Court name
High Court of Uganda
Judgment date
30 June 2005

Rutafururwa & 9 Ors v Kamirama (HCCA-1991/13) [2005] UGHC 89 (30 June 2005);

Cite this case
[2005] UGHC 89

 



THE REPUBLIC OF UGANDA
IN THE H
IGH COURT OF UGANDA AT MBARARA
H.C.C.A.NO. 13/91
(Original CS. MMB 124/89)
 
RUTAFURURWA AND 9 ORS ………………………………………………….APPELLANTS
VS
 KAMIRAMA …………………………………………………………………….RESPONDENT

BEFORE: THE HON. MR. JUSTICE P. K. MUGAMBA 


JUDGMENT
This is an appeal against the decision of the Grade 1 Magistrate Mbarara delivered on 20th August 1991. Four grounds were raised in the memorandum of appeal. They were:
1. That the learned trial magistrate erred in law and in fact in holding that the document of the R.C.III executive referred to by counsel for the defendant/respondents is/was a judgment.
2. That the learned trial magistrate erred in law and in fact in holding that the R.C. III Court was duly constituted whereas it was not.
3. That the learned trial magistrate erred in law in holding that the suit was barred by the doctrine of res judicata.
4. That the ruling of the learned trial magistrate was against the weight of the available evidence and thus caused a miscarriage of justice.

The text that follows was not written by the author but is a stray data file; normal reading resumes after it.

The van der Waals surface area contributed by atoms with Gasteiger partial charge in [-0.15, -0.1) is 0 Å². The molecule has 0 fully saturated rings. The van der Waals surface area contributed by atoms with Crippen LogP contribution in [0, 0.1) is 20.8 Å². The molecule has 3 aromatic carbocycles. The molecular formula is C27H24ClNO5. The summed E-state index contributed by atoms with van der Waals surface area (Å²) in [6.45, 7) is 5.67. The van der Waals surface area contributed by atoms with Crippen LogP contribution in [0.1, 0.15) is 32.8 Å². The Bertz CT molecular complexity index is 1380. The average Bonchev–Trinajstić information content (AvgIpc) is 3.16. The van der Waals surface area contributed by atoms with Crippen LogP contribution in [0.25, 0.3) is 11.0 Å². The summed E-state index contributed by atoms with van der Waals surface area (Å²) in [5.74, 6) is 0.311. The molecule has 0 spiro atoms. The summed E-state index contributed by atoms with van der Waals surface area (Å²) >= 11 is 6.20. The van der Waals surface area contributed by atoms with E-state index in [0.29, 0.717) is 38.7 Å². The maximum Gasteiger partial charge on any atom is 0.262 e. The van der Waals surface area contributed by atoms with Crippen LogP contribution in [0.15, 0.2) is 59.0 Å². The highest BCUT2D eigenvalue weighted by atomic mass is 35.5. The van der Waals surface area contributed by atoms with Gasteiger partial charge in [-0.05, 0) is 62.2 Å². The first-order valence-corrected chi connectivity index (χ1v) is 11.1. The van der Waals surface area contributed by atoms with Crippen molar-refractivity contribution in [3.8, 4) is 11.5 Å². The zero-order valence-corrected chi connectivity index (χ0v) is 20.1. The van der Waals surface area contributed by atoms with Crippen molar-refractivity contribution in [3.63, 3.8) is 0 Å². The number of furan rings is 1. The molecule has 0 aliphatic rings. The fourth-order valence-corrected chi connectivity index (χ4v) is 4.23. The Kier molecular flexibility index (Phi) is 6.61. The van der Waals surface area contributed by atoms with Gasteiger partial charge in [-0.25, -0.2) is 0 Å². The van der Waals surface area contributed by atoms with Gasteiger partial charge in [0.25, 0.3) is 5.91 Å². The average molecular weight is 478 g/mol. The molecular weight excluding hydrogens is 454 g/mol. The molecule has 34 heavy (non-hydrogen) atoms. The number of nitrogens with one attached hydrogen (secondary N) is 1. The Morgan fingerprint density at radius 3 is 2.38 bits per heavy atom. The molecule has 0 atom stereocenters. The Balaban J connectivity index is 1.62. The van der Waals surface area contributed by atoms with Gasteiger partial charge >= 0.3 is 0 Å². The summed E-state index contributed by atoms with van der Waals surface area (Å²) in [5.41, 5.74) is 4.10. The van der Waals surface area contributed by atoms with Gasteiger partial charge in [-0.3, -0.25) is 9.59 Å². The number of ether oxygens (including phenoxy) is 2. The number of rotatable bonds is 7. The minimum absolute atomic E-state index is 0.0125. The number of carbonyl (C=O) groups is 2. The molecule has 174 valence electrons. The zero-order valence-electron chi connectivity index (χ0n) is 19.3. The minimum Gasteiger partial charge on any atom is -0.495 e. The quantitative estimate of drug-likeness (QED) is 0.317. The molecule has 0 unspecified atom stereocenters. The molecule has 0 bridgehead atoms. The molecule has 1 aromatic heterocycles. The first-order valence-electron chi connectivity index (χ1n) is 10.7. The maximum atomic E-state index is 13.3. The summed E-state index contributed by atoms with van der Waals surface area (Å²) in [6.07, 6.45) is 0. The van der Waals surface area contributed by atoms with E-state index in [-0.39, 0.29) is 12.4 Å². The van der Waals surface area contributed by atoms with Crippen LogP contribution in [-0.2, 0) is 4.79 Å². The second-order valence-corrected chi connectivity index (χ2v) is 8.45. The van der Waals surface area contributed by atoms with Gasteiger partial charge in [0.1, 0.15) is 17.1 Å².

At the hearing of the appeal Mr. Mwene-Kahima appeared for the appellants while Mr. Katembeko was counsel for the respondent. It was the argument of counsel for the appellants that the doctrine of res judicata could not apply to the case before the trial court because there was no judgment by any other court in existence at the time which had disposed of the matter then at hand. He argued that what purported to be a judgment from the R.C. III Court was in fact no judgment as the document was signed by only one person namely Muhumuza Willy, the Chairman R.C. III Ruhama. He added that according to the statute setting up R.C. Courts such court could be properly constituted with a quorum of five members; which appears not to have been the case if the R.C. III Court’s document is to go by.
Mr. Katembeko for the respondent argued that the statute which created R.C. Courts did not state anywhere that the judgment of the court should be signed by all members of the committee. He argued further that the R.C. III judgment shows the case was heard and judgment was passed. He said the presumption is that the case was properly heard and that S.4 of the statute referred to the constitution of that court and not to whose signature should appear on the judgment.
I have listened carefully to the arguments on either side. I have perused the document that is being contested but which both parties agree issued from the R.C. III Chairman of Ruhama.
What is in issue is whether the doctrine of res judicata applies to this matter as was the ruling of the learned Grade I magistrate, Mbarara. For res judicata to apply the matter ought to have been heard and determined. Where the merits of the matter were not heard and determined the doctrine does not apply. Section 7 of the Civil Procedure Act should be taken into account. In relation to this I must refer to paragraph 388 of